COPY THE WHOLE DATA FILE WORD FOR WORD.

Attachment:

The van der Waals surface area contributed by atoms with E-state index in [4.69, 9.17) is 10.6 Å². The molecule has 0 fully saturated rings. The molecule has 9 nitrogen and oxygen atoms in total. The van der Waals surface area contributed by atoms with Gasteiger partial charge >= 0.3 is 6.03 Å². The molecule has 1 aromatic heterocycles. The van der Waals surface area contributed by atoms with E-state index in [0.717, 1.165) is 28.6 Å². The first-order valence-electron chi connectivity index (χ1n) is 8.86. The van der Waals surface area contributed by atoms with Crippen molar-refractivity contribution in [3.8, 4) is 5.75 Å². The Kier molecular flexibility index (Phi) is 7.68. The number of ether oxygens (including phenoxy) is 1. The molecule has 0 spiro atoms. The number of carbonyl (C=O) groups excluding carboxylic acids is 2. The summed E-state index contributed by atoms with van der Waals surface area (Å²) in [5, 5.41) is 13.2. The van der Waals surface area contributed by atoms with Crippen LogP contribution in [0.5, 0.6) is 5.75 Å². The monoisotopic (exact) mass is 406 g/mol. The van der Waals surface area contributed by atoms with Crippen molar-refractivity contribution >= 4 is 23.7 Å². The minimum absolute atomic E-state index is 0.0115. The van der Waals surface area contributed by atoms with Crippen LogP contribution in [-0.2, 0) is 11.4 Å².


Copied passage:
The van der Waals surface area contributed by atoms with E-state index in [4.69, 9.17) is 10.6 Å². The molecule has 0 fully saturated rings. The molecule has 9 nitrogen and oxygen atoms in total. The van der Waals surface area contributed by atoms with Gasteiger partial charge >= 0.3 is 6.03 Å². The molecule has 1 aromatic heterocycles. The van der Waals surface area contributed by atoms with E-state index in [0.717, 1.165) is 28.6 Å². The first-order valence-electron chi connectivity index (χ1n) is 8.86. The van der Waals surface area contributed by atoms with Crippen molar-refractivity contribution in [3.8, 4) is 5.75 Å². The Kier molecular flexibility index (Phi) is 7.68. The number of ether oxygens (including phenoxy) is 1. The molecule has 0 spiro atoms. The number of carbonyl (C=O) groups excluding carboxylic acids is 2. The summed E-state index contributed by atoms with van der Waals surface area (Å²) in [5, 5.41) is 13.2. The van der Waals surface area contributed by atoms with Crippen LogP contribution in [0.5, 0.6) is 5.75 Å². The monoisotopic (exact) mass is 406 g/mol. The van der Waals surface area contributed by atoms with Crippen molar-refractivity contribution >= 4 is 23.7 Å². The minimum absolute atomic E-state index is 0.0115. The van der Waals surface area contributed by atoms with Crippen LogP contribution in [-0.2, 0) is 11.4 Å².